Lake Baikal is the oldest and deepest freshwater lake in the world, spanning almost 400 miles. It's the world's largest water fountain, basically. It is located in southeast Siberia, Russia, an area with a cold climate that has probably limited its visitor count. Still, the lake’s freezing, oxygen-ample waters encompass many strange creatures, such as the golomyanka fish, which is prey to the lake’s most famous residents, freshwater seals.


According to geologists, the lake formed during the Mesozoic era (about 20 to 25 million years ago). The lake is encircled with snow-peaked mountains showing off their display of unrivaled attractiveness.


Lake Baikal was nominated by UNESCO (the United Nations Educational, Scientific and Cultural Organization) to become a World Heritage Site and received that honor in 1996. According to UNESCO, the lake is known as the “Galapagos of Russia”.



Lake Baikal 

Baikal is one of the most limpid bodies of water in the world, in addition to being the purest. 300 streams enter the lake, yet there is only one exit, the Angara River. The lake has 27 islands, and most of them are vacant. In some parts of Lake Baikal, no electricity, cell service or people can be found.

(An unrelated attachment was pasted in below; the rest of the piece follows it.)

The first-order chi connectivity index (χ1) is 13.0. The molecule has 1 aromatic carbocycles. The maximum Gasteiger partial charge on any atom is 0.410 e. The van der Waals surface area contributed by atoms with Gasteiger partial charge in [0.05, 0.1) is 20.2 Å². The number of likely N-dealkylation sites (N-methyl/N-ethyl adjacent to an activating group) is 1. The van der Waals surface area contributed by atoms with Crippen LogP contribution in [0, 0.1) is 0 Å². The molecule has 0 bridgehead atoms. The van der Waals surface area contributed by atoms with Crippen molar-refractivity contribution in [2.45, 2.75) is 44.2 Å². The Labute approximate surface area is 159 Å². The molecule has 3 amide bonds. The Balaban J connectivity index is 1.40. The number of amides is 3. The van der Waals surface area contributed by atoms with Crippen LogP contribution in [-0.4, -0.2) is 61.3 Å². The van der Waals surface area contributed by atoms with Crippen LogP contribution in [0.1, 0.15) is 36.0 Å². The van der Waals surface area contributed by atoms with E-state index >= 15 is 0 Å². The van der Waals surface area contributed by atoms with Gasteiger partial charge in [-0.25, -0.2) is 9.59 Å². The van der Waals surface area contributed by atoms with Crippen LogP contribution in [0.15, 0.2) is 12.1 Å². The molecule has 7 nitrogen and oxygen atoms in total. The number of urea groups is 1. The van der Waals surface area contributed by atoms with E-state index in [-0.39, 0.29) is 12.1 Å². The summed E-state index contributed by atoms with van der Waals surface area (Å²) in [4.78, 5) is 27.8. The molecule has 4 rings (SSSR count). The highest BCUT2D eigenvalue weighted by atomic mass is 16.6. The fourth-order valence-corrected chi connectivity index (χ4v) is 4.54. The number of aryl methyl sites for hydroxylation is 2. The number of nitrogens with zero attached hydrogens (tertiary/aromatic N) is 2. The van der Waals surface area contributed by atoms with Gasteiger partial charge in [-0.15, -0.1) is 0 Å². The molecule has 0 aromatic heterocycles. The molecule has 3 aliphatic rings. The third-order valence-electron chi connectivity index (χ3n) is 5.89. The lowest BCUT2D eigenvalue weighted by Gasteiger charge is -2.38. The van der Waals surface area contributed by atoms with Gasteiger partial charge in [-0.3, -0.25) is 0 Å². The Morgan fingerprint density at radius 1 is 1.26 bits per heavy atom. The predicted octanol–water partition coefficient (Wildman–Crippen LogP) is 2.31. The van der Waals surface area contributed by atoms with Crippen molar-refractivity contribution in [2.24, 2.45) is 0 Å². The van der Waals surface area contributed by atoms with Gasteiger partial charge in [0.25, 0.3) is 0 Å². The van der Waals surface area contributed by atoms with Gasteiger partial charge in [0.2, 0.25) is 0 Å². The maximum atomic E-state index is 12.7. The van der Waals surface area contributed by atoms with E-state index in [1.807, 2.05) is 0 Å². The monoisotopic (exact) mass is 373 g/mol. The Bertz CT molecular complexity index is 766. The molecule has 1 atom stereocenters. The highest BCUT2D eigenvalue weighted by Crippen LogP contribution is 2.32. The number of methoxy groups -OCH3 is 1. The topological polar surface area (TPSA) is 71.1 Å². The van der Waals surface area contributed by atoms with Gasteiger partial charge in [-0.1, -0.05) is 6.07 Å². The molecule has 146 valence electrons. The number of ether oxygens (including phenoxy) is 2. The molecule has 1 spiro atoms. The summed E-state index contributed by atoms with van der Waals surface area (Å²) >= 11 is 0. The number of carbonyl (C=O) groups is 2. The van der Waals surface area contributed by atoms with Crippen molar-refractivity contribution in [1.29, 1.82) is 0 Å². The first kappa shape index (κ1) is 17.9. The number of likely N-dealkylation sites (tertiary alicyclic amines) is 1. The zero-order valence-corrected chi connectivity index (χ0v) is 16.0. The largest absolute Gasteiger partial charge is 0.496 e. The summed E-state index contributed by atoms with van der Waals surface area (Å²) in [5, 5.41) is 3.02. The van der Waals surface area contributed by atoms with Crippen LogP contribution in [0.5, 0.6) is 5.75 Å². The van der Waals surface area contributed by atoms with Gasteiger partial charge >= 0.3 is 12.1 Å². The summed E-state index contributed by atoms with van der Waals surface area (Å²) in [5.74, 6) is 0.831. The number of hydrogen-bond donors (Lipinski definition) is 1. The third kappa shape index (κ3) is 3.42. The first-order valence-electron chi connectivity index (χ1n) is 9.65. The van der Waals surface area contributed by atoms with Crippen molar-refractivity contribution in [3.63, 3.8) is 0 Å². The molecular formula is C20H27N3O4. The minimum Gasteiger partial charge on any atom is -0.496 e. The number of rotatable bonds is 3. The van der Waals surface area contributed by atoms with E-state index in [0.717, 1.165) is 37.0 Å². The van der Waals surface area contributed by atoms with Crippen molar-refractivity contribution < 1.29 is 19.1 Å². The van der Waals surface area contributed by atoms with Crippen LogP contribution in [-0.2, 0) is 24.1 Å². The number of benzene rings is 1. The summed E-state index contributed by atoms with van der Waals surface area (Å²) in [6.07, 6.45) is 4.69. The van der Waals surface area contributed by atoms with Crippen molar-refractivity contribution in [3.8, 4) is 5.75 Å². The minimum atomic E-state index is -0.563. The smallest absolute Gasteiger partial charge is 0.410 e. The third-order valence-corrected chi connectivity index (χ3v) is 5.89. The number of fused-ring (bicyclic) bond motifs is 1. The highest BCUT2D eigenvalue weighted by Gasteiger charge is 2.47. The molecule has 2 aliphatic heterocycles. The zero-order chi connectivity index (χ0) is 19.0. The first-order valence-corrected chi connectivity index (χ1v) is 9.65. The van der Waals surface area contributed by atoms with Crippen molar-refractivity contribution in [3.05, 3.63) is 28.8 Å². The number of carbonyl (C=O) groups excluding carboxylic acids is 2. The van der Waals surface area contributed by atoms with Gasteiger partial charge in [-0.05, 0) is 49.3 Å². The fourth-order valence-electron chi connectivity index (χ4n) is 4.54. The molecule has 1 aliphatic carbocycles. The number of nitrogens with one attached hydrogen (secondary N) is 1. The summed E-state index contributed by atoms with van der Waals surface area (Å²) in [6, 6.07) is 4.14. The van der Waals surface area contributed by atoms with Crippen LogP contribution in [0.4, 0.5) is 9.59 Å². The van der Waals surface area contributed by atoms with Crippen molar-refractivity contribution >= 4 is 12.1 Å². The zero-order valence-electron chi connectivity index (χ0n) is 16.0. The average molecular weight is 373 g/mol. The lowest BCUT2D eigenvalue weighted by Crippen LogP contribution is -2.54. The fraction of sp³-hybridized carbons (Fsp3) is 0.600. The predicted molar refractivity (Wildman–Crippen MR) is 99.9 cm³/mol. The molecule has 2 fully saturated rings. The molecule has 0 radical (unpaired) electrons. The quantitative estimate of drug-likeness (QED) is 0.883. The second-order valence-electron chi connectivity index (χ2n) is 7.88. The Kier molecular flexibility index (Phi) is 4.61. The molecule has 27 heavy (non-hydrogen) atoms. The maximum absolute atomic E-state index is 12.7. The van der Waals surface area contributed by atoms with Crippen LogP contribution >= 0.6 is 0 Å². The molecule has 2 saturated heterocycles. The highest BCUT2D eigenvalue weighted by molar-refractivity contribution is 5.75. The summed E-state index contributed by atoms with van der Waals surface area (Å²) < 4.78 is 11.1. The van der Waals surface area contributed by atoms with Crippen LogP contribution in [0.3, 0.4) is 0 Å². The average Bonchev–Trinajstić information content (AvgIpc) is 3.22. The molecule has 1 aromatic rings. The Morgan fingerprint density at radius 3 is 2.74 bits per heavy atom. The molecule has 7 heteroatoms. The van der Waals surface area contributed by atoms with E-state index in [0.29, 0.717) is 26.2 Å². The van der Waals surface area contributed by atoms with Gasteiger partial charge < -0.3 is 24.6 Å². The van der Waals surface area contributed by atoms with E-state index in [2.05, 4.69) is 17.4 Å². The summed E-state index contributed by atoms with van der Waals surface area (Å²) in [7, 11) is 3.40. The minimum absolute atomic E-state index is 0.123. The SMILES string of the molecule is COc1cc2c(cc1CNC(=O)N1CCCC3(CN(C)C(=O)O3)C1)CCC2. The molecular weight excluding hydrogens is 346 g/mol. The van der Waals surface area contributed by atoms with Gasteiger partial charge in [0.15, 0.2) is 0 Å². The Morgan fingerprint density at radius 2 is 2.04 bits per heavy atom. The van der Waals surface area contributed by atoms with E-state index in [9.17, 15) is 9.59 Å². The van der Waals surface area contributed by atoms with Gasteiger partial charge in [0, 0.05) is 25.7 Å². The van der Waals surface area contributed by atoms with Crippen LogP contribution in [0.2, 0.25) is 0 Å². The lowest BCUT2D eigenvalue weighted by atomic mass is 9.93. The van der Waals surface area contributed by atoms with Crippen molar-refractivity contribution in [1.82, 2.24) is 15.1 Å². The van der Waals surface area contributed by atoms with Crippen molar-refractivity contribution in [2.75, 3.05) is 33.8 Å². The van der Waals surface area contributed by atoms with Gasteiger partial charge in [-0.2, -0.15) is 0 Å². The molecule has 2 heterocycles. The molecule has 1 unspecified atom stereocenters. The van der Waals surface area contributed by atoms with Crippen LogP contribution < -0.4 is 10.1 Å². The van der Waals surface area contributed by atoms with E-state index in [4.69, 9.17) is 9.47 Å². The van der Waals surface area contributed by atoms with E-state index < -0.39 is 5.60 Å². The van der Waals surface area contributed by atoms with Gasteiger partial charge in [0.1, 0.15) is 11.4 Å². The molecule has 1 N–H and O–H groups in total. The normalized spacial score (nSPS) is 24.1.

Appropriately, “Baikal” means wealthy lake in Turkish. One of Lake Baikal’s greatest distinctions is that it is recognized as having 20% of the world’s fresh water. That’s the same as adding up the amount of freshwater in all of the Great Lakes! Despite the cold temperatures, Lake Baikal offers a scenic view and startling insight into the fact that of all the water in the world, only a third of a percent is drinkable.



Lake Baikal 

Lake Retba, also known as Lac Rose, known for its hot pink color, would be a good spot for tourists in the area.  However, many tourists skip the attraction because they are afraid that the salt in the lake will make them sick.


Lake Retba’s hot pink hue is caused by tons of salt mixing together with the salt-munching micro-algae Dunaliella salinawhich gives off a red dye when it consumes the salt, creating a huge basin of pink salty water. Don’t be fooled, though. The lake is second to only the Dead Sea in its salt levels.


Each day, salt harvesters work for seven hours using only shovels, buckets, and sticks to collect that “crystalline mineral”, raising money for their food, shelter  and clothing. When they go to work, they slather shea butter on their skin to prevent the salt slicing through it like a knife through butter. Spending those seven hours in the harsh saline, though, earns them only about 60 cents a bucket.


Lake Retba